Biological Trace Element Research

, Volume 151, Issue 2, pp 181–186 | Cite as

Levels of Heavy Metals and Essential Minerals in Hair Samples of Children with Autism in Oman: a Case–Control Study

  • Yahya M. Al-Farsi
  • Mostafa I. Waly
  • Marwan M. Al-Sharbati
  • Mohammed A. Al-Shafaee
  • Omar A. Al-Farsi
  • Maha M. Al-Khaduri
  • Ishita Gupta
  • Allal Ouhtit
  • Samir Al-Adawi
  • Mona F. Al-Said
  • Richard C. Deth
Article

Abstract

Toxic levels of heavy metals and low levels of essential minerals have been suggested to play a critical role in the pathogenesis of autism spectrum disorders (ASD). This study documents the levels of heavy metals and essential minerals in hair samples of children with ASD in Muscat, the urbanized capital of Oman, Muscat. The study included 27 children with ASD and 27 matched non-ASD controls. Parental interviews were held and dietary intake questionnaires completed in conjunction with the collection of hair samples. Analysis of heavy metals and essential minerals was carried out by inductively coupled plasma mass spectrometry. Chi-square analysis and non-parametric Fisher’s exact tests were used to assess statistical significance. Children with ASD had significantly higher levels of all 11 analyzed heavy metals in their hair samples (P < 0.05), ranging from 150 to 365 % of control levels. ASD children also had significantly higher levels of essential minerals sulfur, sodium, magnesium, potassium, zinc, and iron, but lower levels of calcium and copper in their hair samples. This study corroborates data from previous studies in different parts of the world indicating the presence of elevated levels of heavy metals and selective depletion of essential minerals in the hair of children with ASD.

Keywords

Autism Heavy metals Essential minerals Hair Oman Case–control 

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Copyright information

© Springer Science+Business Media New York 2012

Authors and Affiliations

  • Yahya M. Al-Farsi
    • 1
    • 7
    • 10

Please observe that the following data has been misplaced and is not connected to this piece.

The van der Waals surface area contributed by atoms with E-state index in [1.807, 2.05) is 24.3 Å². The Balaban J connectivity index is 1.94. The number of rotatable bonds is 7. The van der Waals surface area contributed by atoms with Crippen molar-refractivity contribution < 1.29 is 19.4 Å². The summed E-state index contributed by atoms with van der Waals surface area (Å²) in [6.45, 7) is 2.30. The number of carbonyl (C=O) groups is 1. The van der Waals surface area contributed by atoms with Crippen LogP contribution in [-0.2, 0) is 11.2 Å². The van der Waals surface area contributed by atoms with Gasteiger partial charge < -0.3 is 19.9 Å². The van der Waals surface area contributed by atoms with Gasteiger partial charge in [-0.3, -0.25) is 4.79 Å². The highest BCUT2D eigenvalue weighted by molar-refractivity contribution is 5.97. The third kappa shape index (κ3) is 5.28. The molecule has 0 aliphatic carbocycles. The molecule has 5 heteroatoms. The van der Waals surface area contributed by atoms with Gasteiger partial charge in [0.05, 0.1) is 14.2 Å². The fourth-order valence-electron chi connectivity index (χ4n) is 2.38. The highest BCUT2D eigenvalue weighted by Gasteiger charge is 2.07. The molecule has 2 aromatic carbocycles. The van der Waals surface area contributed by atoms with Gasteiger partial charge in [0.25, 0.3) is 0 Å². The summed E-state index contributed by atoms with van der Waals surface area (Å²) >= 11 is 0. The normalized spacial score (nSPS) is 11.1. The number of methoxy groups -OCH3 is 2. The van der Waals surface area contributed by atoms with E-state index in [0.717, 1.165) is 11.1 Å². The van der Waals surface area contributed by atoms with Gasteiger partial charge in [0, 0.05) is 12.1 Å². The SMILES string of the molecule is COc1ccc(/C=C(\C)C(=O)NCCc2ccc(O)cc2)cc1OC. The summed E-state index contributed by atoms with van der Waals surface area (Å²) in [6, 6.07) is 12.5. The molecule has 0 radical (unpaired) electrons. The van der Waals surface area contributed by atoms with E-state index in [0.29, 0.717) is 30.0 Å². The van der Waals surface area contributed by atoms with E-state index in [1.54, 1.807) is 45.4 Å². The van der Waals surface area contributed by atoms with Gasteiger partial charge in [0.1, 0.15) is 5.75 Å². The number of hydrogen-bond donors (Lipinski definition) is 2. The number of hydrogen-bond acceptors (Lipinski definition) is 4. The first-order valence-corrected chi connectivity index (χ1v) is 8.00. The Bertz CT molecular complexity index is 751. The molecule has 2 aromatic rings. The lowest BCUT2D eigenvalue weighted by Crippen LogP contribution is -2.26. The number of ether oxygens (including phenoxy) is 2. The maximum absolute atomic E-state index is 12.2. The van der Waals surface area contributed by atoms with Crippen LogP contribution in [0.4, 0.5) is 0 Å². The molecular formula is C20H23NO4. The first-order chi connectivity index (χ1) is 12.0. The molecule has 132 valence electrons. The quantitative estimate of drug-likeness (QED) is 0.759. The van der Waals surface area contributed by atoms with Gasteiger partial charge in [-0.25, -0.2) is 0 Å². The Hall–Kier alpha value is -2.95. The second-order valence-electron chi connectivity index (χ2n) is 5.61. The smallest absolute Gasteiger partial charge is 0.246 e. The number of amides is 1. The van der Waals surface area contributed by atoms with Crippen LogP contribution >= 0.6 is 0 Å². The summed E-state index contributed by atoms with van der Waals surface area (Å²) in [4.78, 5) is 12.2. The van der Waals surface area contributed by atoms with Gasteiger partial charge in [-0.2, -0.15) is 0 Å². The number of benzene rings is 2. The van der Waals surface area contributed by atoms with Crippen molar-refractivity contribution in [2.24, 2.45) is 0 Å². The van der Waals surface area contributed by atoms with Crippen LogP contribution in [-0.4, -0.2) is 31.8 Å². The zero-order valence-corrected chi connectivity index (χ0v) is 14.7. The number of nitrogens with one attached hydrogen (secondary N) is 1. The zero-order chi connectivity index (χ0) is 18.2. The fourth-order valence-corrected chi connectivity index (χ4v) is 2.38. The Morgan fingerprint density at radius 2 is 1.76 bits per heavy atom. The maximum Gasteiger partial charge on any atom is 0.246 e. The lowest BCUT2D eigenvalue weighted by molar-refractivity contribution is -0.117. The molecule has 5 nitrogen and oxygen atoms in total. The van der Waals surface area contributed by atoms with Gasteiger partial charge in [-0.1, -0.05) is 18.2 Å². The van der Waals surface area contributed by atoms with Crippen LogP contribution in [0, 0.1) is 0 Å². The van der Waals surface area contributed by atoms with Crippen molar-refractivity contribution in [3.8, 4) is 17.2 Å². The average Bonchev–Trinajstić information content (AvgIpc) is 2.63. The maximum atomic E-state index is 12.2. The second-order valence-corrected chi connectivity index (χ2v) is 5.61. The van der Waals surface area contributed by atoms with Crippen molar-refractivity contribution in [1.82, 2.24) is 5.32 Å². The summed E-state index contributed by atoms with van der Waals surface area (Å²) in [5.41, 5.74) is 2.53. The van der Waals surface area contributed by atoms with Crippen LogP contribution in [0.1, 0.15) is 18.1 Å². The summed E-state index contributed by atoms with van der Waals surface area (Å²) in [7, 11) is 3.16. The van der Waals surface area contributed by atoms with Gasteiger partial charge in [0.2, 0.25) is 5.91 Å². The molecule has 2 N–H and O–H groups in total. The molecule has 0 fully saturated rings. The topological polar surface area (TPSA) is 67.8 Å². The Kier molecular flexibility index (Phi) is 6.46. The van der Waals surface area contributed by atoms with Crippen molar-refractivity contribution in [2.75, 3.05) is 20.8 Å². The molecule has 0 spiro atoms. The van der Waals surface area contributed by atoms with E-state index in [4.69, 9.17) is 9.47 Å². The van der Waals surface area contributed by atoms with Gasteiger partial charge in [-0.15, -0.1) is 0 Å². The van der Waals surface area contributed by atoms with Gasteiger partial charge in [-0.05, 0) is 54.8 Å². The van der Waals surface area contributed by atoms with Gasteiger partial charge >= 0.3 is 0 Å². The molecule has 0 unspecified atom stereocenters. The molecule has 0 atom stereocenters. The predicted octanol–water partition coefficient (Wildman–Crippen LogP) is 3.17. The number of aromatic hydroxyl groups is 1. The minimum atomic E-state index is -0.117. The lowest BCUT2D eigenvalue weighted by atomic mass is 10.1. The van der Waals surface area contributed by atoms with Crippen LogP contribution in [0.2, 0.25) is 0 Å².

• Mostafa I. Waly
    • 2
    • 8
  • Marwan M. Al-Sharbati
    • 3
  • Mohammed A. Al-Shafaee
    • 1
  • Omar A. Al-Farsi
    • 1
  • Maha M. Al-Khaduri
    • 4
  • Ishita Gupta
    • 5
  • Allal Ouhtit
    • 5
  • Samir Al-Adawi
    • 3
  • Mona F. Al-Said
    • 6
  • Richard C. Deth
    • 9
  1. 1.Department of Family Medicine and Public Health, College of Medicine and Health SciencesSultan Qaboos UniversityAl-KhoudhOman
  2. 2.Department of Nutrition and Food Sciences, College of Agriculture and Marines SciencesSultan Qaboos UniversityMuscatOman
  3. 3.Department of Behavioural Medicine, College of Medicine and Health SciencesSultan Qaboos UniversityMuscatOman
  4. 4.Department of Obstetrics and Gynecology, College of Medicine and Health SciencesSultan Qaboos UniversityMuscatOman
  5. 5.Department of Genetics, College of Medicine and Health SciencesSultan Qaboos UniversityMuscatOman
  6. 6.Department of Early Childhood Education, College of EducationSultan Qaboos UniversityMuscatOman
  7. 7.Department of Epidemiology, School of Public HealthBoston UniversityBostonUSA
  8. 8.Department of Nutrition, High Institute of Public HealthAlexandria UniversityAlexandriaEgypt
  9. 9.School of Pharmacy, Bouvé College of Health SciencesNortheastern UniversityBostonUSA
  10. 10.Department of Family Medicine and Public Health, College of Medicine and Health SciencesSultan Qaboos UniversityAl-KhoudhSultanate of Oman

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